Saif al-Islam Qaddafi, the London-educated son of the former dictator, appeared in a Libyan court today where he is caught in a weird legal nexus between the country's new government and the international criminal court.
Qaddafi is being charged with harming state security, according to the Associated Press. Before the 2011 rebellion that overthrew his father's regime, Saif was generally seen as the person most likely to inherit leadership from his father. Qaddafi defended his father through the war, until his arrest in southern Libya that November, only a few weeks after the war's formal end. He and a small group of aides were attempting to flee to Niger, hiring a guide who apparently turned them in. The news was treated with skepticism at first. After the International Criminal Court issued a warrant for his arrest that June, there were repeated rumors that he'd been captured. His captors quickly released this video:
Qaddafi was flown to Zintan, a small city in the northwest corner of Libya. He's been held there since, awaiting a trial that finally began in January. At today's hearing — for which, according to the AP, Qaddafi wore a "sky blue safari suit and a pair of sandals" — Qaddafi was assigned two new attorneys, and postponed until September so they can review the evidence.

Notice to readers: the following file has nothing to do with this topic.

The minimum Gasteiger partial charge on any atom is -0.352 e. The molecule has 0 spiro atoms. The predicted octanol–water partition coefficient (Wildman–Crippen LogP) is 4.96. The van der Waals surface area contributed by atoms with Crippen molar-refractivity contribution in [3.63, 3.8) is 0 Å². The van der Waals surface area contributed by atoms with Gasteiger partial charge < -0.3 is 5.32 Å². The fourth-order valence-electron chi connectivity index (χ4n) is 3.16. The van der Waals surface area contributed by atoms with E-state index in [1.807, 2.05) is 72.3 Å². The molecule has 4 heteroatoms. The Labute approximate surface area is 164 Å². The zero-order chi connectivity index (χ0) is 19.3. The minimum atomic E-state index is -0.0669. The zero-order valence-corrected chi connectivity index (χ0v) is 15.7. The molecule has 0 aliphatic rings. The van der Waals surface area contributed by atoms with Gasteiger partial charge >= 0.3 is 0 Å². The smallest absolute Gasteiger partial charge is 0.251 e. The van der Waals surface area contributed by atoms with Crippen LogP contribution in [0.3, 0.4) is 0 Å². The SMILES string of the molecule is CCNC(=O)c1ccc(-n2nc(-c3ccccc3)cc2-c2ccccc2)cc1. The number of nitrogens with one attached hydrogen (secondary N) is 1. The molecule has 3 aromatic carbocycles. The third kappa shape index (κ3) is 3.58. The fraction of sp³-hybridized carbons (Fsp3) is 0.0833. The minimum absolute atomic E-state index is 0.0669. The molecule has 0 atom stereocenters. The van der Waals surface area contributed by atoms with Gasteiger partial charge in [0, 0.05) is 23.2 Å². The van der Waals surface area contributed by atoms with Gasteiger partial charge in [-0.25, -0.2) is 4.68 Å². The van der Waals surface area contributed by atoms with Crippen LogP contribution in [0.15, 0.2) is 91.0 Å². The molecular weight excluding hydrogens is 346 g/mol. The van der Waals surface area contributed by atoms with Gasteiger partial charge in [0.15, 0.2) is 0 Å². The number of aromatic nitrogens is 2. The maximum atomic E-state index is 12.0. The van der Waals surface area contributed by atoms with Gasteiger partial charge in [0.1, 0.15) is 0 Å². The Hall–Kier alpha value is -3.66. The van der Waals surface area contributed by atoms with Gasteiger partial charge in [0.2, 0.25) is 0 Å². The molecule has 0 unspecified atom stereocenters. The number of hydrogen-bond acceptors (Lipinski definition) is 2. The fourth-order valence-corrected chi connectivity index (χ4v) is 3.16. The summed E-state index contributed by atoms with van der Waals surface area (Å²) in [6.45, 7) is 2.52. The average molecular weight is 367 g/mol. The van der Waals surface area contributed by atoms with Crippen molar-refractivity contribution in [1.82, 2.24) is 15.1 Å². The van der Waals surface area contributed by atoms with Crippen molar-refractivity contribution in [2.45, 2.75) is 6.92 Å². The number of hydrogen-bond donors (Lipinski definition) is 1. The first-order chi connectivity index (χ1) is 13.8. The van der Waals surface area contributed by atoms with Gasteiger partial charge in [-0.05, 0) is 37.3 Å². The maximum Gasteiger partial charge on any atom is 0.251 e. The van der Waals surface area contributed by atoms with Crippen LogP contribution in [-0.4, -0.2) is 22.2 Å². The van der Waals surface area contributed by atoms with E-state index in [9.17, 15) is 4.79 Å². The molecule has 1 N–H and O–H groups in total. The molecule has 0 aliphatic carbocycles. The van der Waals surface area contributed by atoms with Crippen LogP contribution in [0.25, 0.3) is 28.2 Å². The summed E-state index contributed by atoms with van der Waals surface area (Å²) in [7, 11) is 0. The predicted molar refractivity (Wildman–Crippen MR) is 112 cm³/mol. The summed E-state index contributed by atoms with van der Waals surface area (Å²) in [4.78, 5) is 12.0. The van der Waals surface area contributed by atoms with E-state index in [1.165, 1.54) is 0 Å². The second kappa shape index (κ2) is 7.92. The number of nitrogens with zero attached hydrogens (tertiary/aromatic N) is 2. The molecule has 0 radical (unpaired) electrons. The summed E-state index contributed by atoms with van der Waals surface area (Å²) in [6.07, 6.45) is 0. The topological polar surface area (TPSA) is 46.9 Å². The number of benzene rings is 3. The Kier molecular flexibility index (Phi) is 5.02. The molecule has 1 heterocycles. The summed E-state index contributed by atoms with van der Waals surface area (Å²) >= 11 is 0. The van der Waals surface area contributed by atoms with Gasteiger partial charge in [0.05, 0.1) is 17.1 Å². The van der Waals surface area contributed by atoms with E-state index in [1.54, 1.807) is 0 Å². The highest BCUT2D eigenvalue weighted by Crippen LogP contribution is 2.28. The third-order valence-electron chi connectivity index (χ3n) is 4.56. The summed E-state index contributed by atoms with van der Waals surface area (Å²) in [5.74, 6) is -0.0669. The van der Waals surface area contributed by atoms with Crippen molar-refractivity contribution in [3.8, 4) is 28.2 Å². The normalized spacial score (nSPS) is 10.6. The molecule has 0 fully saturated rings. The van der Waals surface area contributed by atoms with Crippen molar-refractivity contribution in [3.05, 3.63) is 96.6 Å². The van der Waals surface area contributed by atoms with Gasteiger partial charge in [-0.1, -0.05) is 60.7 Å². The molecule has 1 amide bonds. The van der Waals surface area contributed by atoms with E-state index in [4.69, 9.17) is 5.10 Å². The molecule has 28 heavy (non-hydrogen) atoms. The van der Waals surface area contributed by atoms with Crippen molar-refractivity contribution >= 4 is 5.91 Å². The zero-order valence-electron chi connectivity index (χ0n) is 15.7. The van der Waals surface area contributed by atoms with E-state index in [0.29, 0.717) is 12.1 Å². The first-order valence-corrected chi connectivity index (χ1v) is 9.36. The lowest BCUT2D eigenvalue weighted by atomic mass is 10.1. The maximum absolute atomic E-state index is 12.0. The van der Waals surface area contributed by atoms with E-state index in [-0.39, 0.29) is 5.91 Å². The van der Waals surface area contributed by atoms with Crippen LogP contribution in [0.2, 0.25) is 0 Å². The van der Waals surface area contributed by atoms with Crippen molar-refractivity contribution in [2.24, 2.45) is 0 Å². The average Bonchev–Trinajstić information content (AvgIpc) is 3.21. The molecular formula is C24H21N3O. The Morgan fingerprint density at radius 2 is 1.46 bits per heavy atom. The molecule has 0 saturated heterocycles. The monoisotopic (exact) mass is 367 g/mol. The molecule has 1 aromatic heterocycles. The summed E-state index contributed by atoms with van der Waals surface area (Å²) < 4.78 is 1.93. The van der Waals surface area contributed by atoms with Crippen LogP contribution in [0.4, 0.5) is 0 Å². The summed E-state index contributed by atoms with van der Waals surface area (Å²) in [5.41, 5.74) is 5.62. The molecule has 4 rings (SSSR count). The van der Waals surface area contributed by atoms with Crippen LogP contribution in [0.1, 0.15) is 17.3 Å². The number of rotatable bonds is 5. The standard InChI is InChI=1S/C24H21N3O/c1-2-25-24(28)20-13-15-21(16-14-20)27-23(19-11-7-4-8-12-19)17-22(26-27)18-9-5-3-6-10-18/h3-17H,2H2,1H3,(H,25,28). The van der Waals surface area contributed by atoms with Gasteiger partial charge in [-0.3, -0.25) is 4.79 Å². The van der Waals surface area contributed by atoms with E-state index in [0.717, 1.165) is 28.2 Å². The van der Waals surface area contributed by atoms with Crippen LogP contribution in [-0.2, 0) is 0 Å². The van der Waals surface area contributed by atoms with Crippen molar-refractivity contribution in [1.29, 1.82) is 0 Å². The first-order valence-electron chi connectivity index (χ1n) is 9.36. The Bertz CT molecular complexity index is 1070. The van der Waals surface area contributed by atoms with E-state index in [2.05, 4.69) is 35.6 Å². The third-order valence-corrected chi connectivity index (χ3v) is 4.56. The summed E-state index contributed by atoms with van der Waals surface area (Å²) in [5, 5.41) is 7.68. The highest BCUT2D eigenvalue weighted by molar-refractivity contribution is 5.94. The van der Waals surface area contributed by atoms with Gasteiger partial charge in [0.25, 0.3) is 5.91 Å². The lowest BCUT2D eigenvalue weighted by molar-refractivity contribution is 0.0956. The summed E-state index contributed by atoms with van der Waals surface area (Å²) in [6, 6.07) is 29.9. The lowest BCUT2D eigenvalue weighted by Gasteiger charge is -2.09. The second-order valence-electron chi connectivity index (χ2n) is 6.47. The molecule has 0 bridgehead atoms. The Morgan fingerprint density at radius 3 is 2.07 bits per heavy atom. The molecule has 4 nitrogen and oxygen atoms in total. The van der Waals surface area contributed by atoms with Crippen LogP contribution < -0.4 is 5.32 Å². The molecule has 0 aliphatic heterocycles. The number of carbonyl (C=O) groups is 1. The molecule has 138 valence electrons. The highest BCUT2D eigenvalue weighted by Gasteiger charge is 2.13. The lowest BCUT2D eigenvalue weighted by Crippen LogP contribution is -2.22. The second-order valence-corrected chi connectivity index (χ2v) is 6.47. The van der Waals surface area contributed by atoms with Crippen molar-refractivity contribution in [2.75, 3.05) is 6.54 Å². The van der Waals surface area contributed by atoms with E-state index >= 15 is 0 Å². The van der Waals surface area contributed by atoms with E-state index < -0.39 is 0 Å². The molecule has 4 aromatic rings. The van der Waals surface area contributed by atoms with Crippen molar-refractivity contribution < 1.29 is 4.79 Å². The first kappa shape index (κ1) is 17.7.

However, this isn't the trial the ICC wants to see. At the time of his arrest, the Court claimed jurisdiction, hoping to try Qaddafi on charges of murder and persecution. The BBC reported at the time:
ICC spokesman Fadi el-Abdallah told the BBC that Libya had a legal obligation to hand Saif al-Islam over to the court, and that the final decision on a trial venue was up to ICC judges after consultations with Tripoli.
That hand-off didn't happen. Instead, Libyan authorities began their own process, charging Qaddafi with harming state security, attempting to escape prison, and insulting the new Libyan flag. The state security charge, according to Reuters, is apparently based on claims that Qaddafi "gave information to an ICC lawyer last year that could endanger national security." The lawyer — who was herself detained for several weeks — has argued that the charge demonstrates Qaddafi won't receive a fair trial in Libya.
Another reason the ICC is eager to have jurisdiction is because of the possible penalties. As Reuters notes, Qaddafi faces the death penalty in Libya — a punishment that is barred by the ICC. And, naturally, to Qaddafi.
"There will certainly be no justice in the case if the prosecution is based on evidence from torture," he said [in a filing presented to the ICC]. "I am not afraid to die but if you execute me after such a trial you should just call it murder," he added.
Like many high-profile criminal suspects, Qaddafi has his advocates. There are Facebook groups advocating his cause and a surprisingly generous entry on Wikipedia. None of which will make any difference in how Qaddafi's case unfolds. If the ICC can't have the outcome it wants, it's unlikely Facebook fans will either.
Photo: Qaddafi during the rebellion. (AP)
This article is from the archive of our partner The Wire.
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